The vast majority of patients know that visiting the dentist for regular checkups is a good idea. It helps detect oral issues and prevents more serious oral health issues from developing. But occasionally, something will go wrong in your mouth between visits to the clinic. And that may leave you wondering if you should visit your dentist or not?
While your body can correct some issues, many require medical assistance. Here are the signs and symptoms that make an extra trip to the dentist a good idea.
Adult teeth should last a lifetime (or many decades at the very least). So if you have a loose tooth, it’s usually a sign that you need urgent medical attention from your dentist.
There are several causes of loose teeth. The most common in young adults is trauma or injury. If you’ve received a blow to the jaw, you may find that one or more of your teeth are loose and moving around more than usual. In many cases, the extra play is the result of a stretched periodontal ligament.
In older adults, gingivitis – or gum disease – is the most common cause of loose teeth. It first develops at the interface between the gum and crown. If left untreated, it can slip below the gumline, infect the root, causing damage to the root bed, leading to looseness.
Other common causes include changes in hormones during pregnancy and osteoporosis.
Persistent Bad Breath
When your mouth is healthy, it shouldn’t smell awful.
In some cases, though, foul smells can develop. And if it doesn’t go away after brushing or flossing, it could indicate a more serious issue.
There are many causes of bad breath. Food is the obvious one but usually subsides after a few hours. However, poor dental hygiene, tobacco smoking, dry mouth, and infections can all lead to persistent halitosis.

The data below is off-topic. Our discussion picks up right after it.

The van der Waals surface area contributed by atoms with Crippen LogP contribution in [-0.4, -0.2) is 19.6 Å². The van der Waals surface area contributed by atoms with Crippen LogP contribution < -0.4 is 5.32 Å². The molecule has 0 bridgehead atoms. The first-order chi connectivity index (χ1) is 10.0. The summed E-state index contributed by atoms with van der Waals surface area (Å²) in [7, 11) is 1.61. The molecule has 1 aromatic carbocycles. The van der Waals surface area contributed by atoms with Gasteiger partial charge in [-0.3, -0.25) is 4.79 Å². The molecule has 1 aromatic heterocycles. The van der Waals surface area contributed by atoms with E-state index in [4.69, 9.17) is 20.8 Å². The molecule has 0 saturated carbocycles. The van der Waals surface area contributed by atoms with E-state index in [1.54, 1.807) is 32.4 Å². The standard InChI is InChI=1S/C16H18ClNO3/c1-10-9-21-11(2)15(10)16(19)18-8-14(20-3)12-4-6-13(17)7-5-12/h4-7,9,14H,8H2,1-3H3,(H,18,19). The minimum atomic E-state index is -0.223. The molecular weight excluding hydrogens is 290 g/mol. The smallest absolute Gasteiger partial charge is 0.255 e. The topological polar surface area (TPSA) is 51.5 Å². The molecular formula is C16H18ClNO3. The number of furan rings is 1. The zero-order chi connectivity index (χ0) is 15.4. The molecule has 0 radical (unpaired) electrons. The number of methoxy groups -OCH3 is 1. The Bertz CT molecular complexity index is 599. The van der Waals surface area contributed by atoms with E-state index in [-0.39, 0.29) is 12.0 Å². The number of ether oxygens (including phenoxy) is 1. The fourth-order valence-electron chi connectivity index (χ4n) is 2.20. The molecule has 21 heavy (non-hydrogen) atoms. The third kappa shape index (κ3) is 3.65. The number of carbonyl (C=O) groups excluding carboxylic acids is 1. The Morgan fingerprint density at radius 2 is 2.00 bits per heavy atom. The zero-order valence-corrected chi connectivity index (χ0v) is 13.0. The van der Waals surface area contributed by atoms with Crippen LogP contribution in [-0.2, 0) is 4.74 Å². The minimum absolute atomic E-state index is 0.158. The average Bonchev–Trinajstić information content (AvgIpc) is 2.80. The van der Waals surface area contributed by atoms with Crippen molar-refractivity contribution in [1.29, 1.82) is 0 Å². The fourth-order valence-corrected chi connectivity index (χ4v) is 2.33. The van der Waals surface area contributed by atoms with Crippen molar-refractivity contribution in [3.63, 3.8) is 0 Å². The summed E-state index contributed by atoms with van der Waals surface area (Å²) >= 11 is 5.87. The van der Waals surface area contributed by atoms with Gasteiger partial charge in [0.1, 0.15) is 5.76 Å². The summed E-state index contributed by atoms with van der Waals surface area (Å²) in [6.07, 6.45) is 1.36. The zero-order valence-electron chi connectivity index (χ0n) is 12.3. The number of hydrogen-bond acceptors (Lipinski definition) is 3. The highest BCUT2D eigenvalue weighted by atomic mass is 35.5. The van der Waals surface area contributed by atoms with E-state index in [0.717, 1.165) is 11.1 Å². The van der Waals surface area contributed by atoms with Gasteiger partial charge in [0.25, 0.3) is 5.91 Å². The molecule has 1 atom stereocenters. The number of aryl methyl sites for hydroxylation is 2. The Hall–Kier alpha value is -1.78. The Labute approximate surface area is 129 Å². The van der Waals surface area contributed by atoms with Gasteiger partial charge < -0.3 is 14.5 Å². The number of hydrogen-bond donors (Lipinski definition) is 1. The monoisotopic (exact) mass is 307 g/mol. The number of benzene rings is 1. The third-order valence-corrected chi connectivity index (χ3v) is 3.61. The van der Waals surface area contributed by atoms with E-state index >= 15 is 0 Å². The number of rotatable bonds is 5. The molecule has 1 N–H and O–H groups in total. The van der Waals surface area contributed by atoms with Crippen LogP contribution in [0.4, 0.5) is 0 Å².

If you have bad breath that won’t go away, schedule an appointment with us. Lexington Family Smiles provides treatments that resolve the root of the problem of bad breath.
If you have jaw pain, it could be a sign that you have an abscess under a tooth. When the infection becomes established in your mouth, it damages not only your teeth but the surrounding bone, creating a kind of dull ache. If you have an abscess, you require medical attention from a dentist.
Jaw pain can also result from TMJ (temporomandibular joint) disorder where the joint stops working the way it should, or from the grinding of teeth, called bruxism. Our dentist, Dr. Michael Moulton, can provide treatment for this condition as well.
It can be tempting to do nothing about a toothache in the hope that it will go away. But, unfortunately, that rarely happens. In most cases, the throbbing continues to worsen to the point where over-the-counter painkillers are no longer sufficient. Don’t suffer the pain and don’t wait for the issue to become worse. Visit your dentist for toothaches.
A few forms of toothaches are purely nerve-related and don’t involve infection. For instance, you might have a toothache because a new tooth is coming through (not an issue for adults), or your teeth are shifting for some reason, perhaps because you’re wearing braces. Usually, these types of toothaches are not an issue, so long as the teeth are not loose.